Last spring I did some work at Franklin and Marshall College in Lancaster, PA. I prepared a combination of measured drawings in CAD linked to rectified photographs of the three oldest structures on the campus. These were then used as base documentation for an assessment of the existing conditions of the masonry surfaces across the extent of these buildings’ exterior facades.
The sequence of this work went roughly as follows: I first shot photos of all of the buildings from points of view available on the ground (using a specially calibrated digital SLR). Back in my offices in Virginia I used photogrammetric software to “back calculate” the camera stations and to make precise 3-D measurements of points on the three structures. I used this dimensionally accurate point cloud as a reference to create rectified photographs of the surfaces visible from grade.
Using the point cloud and the rectified photographs I then created measured line drawings of the structures and laid them out onto tabloid size sheets for use in the field. These were taken by hand up into an aerial lift so that conditions could be noted with a fair degree of accuracy once assessment were made both visually and manually.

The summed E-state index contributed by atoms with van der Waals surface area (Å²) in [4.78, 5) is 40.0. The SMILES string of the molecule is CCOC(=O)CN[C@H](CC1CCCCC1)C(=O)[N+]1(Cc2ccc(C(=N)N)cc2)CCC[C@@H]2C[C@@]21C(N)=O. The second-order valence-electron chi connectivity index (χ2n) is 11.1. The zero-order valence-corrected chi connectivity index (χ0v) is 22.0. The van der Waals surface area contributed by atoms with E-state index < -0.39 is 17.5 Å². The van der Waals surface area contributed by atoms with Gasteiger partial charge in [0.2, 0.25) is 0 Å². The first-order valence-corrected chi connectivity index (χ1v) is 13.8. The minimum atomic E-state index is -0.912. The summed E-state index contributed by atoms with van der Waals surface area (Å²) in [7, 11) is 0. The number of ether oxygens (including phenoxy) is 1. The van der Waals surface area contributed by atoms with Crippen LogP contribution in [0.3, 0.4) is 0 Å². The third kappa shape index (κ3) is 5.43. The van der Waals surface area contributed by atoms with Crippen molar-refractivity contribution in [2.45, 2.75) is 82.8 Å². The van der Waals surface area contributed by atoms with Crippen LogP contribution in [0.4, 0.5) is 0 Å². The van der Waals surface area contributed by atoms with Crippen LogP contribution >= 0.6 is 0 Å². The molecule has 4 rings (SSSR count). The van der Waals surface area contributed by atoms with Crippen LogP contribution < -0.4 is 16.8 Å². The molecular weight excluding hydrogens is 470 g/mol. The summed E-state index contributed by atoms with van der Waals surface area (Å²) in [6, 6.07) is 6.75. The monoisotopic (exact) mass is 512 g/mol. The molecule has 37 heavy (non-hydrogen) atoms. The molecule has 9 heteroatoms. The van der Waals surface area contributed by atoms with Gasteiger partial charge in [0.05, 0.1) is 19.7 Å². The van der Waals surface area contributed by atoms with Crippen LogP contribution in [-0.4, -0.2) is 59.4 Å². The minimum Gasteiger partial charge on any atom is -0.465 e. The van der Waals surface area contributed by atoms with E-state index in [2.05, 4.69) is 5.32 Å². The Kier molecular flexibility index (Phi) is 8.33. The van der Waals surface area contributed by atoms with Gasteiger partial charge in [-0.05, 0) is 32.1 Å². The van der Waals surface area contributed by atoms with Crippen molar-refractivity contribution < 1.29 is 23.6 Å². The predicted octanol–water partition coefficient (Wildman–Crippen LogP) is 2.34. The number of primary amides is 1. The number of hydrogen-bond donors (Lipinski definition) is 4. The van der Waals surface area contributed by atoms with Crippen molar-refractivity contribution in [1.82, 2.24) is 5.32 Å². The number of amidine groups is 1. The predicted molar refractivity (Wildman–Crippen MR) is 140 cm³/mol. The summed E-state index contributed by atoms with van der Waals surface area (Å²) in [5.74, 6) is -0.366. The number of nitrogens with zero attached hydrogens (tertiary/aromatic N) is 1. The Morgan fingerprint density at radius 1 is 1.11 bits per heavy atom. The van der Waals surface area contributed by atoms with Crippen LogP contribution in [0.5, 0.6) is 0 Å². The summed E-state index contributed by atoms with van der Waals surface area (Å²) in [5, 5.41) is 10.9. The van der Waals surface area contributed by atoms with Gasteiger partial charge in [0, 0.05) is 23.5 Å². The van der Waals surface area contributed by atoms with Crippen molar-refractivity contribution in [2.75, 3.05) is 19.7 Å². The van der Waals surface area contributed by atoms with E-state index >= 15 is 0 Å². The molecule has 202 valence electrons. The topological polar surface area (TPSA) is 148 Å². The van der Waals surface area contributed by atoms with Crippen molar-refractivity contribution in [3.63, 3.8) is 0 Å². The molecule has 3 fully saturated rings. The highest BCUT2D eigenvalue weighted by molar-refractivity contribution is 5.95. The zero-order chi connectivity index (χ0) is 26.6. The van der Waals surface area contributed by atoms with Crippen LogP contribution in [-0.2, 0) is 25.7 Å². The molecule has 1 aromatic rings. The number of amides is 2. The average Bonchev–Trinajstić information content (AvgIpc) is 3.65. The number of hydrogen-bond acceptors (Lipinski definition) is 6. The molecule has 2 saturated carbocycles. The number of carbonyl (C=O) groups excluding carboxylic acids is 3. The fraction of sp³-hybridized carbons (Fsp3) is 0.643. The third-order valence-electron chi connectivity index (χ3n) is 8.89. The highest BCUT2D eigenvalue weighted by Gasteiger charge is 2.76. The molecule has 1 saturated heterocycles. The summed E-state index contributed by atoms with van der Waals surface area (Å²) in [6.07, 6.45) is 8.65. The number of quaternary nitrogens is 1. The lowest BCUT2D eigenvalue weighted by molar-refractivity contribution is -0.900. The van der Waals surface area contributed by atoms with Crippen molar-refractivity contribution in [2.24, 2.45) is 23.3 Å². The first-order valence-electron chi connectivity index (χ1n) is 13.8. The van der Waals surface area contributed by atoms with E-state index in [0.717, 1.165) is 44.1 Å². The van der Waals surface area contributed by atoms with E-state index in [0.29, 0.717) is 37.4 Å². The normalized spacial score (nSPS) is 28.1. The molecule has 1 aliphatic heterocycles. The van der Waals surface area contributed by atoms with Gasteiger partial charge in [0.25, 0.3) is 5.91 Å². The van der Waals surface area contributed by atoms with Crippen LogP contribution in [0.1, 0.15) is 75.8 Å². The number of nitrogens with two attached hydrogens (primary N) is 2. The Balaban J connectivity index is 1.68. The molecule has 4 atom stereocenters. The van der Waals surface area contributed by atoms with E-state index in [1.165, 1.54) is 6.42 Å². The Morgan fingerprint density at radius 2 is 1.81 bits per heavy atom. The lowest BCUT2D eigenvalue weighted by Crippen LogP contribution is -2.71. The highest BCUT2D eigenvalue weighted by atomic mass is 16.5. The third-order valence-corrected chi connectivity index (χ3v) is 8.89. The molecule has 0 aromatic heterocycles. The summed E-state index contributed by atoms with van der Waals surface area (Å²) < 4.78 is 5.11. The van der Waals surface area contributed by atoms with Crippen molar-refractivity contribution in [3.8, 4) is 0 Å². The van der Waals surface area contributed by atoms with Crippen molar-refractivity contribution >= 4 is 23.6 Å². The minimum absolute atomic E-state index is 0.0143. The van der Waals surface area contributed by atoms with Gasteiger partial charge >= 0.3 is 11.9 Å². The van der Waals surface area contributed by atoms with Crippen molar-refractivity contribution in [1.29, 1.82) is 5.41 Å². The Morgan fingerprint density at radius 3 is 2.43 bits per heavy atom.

Once the assessment was completed the data recorded on the field sheets was entered in the CAD drawings. At this point the line drawings in CAD were enriched by a mosaic of rectified photographs visible inside of AutoCAD. This allows for an accurate transfer of notes from the field to eventual construction documents. A sketch of an area or region can be transferred to CAD and become dimensionally reliable. This is a very important step because it provides for an accurate tally of areas to be treated in one way or another.
Since the main structure was rather tall, I also returned to the site to go up in the aerial lift to collect more photographs to further enrich my drawings with better rectified images of areas that were either blocked by vegetation, neighboring buildings, or were too foreshortened to provide good rectified images.